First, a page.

What’s my age again?
Full disclosure—I’m guilty. My mother warned me about ageism before I was old enough to understand. She told me it was real and to expect it as I aged. I listened but didn’t really get it. I thought she was over-reacting because she was turning 40.
One day, years later, we discussed the topic again. It was her 60th birthday. My sisters and I celebrated it as her 50th because she never divulged her true age nor did she tell the truth when asked.
During her years as a clinical specialist/psychiatric nurse/PA, it never occurred to me that my mother would ever have trouble earning money, finding work, being promoted or ever being pushed aside because of her age. She fought it as long as possible because she was vibrant, highly respected in her field, had more energy than most people 20 years her junior and the genes to always look 10 years younger than her true age.
She was well into her 60’s before I finally understood. I was guilty of the ignorance of youth. I was guilty of not being able to provide my mother the support she needed as she slowly found herself on the outside of her career looking in.
In 2015, I wrote a LinkedIn blog article called “3 Confessions of a Baby Boomer – Birthday Blog.” Confession #2 was titled “Ageism”. In it I quoted a study from the National Bureau of Research article by Rebecca Greenfield which said that “women face age discrimination earlier and more often than men”.
Ageism for women is real and it is persistent. I learned it, really learned it, the hard way—by aging.
For those of us who are already suffering from rampant ageism, unable to find work following the layoffs of the great recession, losing jobs or promotions to younger, less expensive workers, attempting to re-enter the workforce as empty nesters and the list goes on—what’s next?
Is entrepreneurship the answer or is it retirement? Or something else?
According to the Kaufmann Foundation, people 55-64 started 23.4% of businesses in the US in 2012, up from 14.3% in 1996. Women in that age group led the pack, according to the State of Women Owned Businesses Report commissioned by American Express OPEN.
Retirement might not be an option for some women. “70 is the new retirement age,” personal finance maven Suze Orman writes on Money. “Not a month or year before.” (from CNBC Suze Orman says 70 is the new retirement age)
Something else—Go back to school, get certified in a new field? Cobble together part time jobs?
How do we combat ageism? There is one absolute truth, we all age. Those of us who are fortunate to age into our 60’s, 70’s, 80’s and beyond, will face ageism.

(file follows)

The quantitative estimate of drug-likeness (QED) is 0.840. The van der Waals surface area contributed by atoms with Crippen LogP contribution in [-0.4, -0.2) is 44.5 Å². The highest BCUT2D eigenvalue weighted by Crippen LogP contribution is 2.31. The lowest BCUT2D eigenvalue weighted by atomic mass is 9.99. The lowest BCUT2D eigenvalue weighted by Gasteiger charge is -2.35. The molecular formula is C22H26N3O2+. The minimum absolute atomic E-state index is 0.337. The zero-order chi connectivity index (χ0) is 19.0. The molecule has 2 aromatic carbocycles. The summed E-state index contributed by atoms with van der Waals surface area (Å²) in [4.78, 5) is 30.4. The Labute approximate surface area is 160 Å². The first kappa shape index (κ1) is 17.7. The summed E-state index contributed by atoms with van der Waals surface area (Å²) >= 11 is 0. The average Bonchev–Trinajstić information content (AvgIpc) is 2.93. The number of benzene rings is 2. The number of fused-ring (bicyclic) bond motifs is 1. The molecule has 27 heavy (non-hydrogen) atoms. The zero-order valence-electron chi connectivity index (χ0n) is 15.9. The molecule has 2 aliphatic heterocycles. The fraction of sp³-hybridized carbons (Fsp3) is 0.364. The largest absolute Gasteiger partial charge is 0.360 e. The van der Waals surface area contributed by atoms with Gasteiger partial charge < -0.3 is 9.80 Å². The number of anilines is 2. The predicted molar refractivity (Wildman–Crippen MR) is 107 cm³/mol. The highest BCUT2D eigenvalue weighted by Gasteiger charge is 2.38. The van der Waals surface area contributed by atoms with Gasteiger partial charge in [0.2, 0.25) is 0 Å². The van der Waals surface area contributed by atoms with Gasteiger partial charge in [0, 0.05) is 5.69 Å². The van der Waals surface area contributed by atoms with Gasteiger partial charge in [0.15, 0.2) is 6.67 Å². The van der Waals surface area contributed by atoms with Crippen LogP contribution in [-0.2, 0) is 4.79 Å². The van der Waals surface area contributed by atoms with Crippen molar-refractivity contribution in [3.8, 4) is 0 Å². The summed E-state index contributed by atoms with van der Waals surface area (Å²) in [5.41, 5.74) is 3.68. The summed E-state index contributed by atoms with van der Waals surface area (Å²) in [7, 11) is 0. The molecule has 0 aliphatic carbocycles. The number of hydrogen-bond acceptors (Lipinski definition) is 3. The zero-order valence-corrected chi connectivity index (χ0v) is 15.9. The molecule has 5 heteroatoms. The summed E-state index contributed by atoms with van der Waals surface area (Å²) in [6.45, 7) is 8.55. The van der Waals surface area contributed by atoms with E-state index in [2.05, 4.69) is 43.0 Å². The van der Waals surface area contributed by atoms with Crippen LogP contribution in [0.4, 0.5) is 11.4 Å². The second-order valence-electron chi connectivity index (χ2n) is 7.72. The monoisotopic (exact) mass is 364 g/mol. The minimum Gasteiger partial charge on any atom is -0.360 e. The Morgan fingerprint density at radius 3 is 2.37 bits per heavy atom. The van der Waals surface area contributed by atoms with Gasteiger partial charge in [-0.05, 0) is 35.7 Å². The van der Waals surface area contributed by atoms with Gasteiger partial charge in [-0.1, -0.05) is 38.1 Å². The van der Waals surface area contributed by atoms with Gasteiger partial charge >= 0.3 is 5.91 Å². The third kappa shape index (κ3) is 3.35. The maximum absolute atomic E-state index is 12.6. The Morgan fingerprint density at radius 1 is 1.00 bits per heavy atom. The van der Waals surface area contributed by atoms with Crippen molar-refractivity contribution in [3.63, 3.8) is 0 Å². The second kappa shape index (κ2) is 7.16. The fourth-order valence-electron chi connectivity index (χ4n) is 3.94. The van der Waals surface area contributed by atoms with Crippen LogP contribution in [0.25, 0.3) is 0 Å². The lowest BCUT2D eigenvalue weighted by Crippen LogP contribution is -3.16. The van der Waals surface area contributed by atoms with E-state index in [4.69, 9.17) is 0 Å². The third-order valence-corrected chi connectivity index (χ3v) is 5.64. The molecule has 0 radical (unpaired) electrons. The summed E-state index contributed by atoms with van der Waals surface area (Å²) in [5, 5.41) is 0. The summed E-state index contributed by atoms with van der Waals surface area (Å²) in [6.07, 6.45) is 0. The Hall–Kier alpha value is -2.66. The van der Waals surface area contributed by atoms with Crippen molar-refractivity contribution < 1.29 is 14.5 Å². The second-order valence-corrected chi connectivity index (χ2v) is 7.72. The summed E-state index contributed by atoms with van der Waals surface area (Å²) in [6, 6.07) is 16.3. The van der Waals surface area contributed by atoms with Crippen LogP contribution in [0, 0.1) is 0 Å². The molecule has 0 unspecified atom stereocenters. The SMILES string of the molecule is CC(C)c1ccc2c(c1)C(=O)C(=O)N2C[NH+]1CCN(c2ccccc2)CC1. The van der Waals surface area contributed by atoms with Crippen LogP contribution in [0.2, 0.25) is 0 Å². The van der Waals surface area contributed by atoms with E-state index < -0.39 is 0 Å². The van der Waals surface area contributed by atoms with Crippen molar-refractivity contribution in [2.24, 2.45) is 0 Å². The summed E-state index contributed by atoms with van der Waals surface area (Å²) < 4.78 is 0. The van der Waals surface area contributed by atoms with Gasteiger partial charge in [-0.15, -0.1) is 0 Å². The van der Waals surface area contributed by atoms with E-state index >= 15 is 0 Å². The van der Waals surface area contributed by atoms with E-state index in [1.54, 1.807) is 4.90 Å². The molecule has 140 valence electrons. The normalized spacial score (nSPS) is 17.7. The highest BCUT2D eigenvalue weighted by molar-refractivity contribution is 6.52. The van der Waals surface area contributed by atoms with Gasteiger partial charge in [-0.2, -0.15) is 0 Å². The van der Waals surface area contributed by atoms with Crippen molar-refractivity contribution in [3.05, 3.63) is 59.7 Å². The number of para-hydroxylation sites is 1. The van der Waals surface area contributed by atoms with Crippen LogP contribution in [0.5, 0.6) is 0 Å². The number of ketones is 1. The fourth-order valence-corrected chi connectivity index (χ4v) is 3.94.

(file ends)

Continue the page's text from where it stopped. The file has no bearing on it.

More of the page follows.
In August, I read an article titled “Baby Boomers are taking on ageism – and losing” in the Washington Post and, yes, it was depressing.
To quote the author, Lydia DePillis, “At a time when conditions have vastly improved for women, gay people, disabled people and minorities in the workplace, prejudice against older workers remains among the most acceptable and pervasive “isms.” And it’s not clear that the next generations—ascendant Gen Xers and millennials—will be treated any better.”
Ashton Applewhite, creator of the blog, Yo, Is This Ageist?, thinks it’s important to examine the source of ageist attitudes. She says, “They come from corporate interests that want to medicalize ageing so they can sell you s— to cure it, or they want to treat it as a problem so they can sell you s— to fix it.” Her book, This Chair Rocks: A Manifesto Against Ageism gives three antidotes to ageism:
Awareness: the critical starting point is to acknowledge our own prejudices about age and aging. Then we can start to see that “personal problems”—such as not being able to get a job or being belittled or feeling patronized—are widely shared social problems that require collective action.
Integration: connect with people of all ages. An equitable society for all ages requires intergenerational collaboration.
Activism: watch for ageist behaviors and attitudes in and around us, challenge them, and create language and models that support every stage of life.
This baby boomer is going to work on her own Awareness, Integration and Activism, one woman at a time. My own daughters are first, because, like me, I’m not sure they believe their mother.
Margye! Director of Corporate Development